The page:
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Parts of county re-added to rabies vaccination zone

The United States Department of Agriculture is redoubling its anti-rabies efforts in Monongahela County this year. The USDA will drop over 49,000 Oral Rabies Vaccines through most of the county from Aug. 22 to Sept. 5.

“We do it in the fall, which is at a time when raccoons and other animals have given birth to their young and are now eating ‘table food,’ ” said executive director of the Monongalia County Health Department, Dr. Lee Smith. “We want the young to eat and be vaccinated by these oral vaccines.”

Established in 1997, the National Rabies Management Program works with local, state and federal governments, as well as universities and other partners to prevent the spread of rabies. In recent years, most of Monongalia County fell outside the ORV zone, but this year vaccine baits will be distributed by plane over rural areas and by hand in more populated areas of the county.

“You cannot, as in humans, vaccinate all of them. That’s never going to happen. The efforts of baiting need to be sustained in order to be effective,” Smith said.

The bait, made of dog food or fishmeal, does not pose a risk to animal or human health. If a pet does eat a bait, it is not harmful, but ingesting several could cause an upset stomach. If you encounter bait, leave it alone. If the bait needs to be moved out of a pet or child’s vicinity, wear gloves, use a plastic bag or a paper towel. Wash your hands after touching bait.

Distribution will target areas where rabid wildlife has been identified. Monongalia County has already logged 14 cases of rabid raccoons this year. Nine of the cases were identified through surveillance efforts conducted by the USDA’s Animal and Plant Health Inspection Service (APHIS). The other five cases resulted from family pet interactions with raccoons that were found to be positive for rabies.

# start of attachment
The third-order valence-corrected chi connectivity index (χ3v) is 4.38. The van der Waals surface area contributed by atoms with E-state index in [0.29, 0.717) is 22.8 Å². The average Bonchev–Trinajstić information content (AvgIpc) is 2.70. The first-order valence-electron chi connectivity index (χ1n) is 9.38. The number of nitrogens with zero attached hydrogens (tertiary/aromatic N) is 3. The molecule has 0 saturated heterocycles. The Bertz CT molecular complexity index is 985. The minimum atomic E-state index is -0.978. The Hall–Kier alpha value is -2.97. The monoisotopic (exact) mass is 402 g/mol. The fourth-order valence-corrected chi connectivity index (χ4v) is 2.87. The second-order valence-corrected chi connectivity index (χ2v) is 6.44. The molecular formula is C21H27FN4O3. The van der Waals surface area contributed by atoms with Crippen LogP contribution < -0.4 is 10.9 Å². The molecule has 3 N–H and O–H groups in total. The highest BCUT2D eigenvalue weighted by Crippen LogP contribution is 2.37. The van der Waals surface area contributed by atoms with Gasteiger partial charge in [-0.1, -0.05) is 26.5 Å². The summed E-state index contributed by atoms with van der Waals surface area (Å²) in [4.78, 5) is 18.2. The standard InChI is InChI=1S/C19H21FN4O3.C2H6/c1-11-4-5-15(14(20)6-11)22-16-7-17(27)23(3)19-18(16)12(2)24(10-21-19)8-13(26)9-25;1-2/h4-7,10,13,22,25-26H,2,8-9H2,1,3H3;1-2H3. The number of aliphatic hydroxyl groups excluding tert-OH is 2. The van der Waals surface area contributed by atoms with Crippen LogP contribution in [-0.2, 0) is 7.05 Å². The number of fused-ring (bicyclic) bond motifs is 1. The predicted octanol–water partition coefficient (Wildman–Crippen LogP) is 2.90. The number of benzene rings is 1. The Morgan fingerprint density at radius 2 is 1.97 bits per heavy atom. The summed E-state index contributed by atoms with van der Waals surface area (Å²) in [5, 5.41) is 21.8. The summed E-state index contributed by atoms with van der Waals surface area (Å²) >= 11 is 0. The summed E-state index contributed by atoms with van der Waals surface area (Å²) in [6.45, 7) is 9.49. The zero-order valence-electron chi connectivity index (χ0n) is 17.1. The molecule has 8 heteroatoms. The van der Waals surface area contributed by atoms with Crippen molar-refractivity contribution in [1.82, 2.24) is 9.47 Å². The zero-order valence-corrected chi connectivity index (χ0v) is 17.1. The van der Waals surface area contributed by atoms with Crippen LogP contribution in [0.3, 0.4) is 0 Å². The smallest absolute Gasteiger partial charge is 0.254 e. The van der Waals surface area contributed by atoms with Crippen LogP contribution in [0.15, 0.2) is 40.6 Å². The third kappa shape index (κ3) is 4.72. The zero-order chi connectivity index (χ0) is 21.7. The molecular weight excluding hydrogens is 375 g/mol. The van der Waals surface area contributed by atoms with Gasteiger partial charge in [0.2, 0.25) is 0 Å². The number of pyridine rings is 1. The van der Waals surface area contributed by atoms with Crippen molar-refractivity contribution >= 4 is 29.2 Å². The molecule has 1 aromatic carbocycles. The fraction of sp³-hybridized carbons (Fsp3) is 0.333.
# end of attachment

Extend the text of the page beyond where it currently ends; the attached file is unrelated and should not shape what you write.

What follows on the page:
In addition to raccoons, skunks, foxes and bats are common rabies carriers in West Virginia. The Monongalia County Health Department advises that when a family dog, cat or other pet that is a mammal gets into a fight with an animal with rabies, the pet must be re-vaccinated for rabies and observed, or quarantined, depending on the situation.

“Any dog or cat beyond the age of 6 months needs to be vaccinated, and it’s a yearly vaccine,” Smith said.

Pets that have not been vaccinated for rabies might have to be euthanized after encountering a rabid animal.

“This is why we advise people to leave wildlife alone, have their animals vaccinated, and do not handle without precautions pets that may have been injured in fights with other animals,” Smith said.

Rabies is caused by a virus that attacks the central nervous system of mammals. Symptoms include balance problems, unusual aggressiveness or “friendly” behavior in wild animals, circling and an inability to eat or drink. Although rabies is almost always fatal once symptoms appear, it is also preventable. Exposure can be remedied if medical attention is sought immediately after exposure, according to USDA APHIS.

“If there is concern, seek attention by a medical provider knowledgeable of rabies and who is equipped to begin treatment, if necessary,” said Smith.

For information on what to do in the case of a wildlife encounter, go to control.html.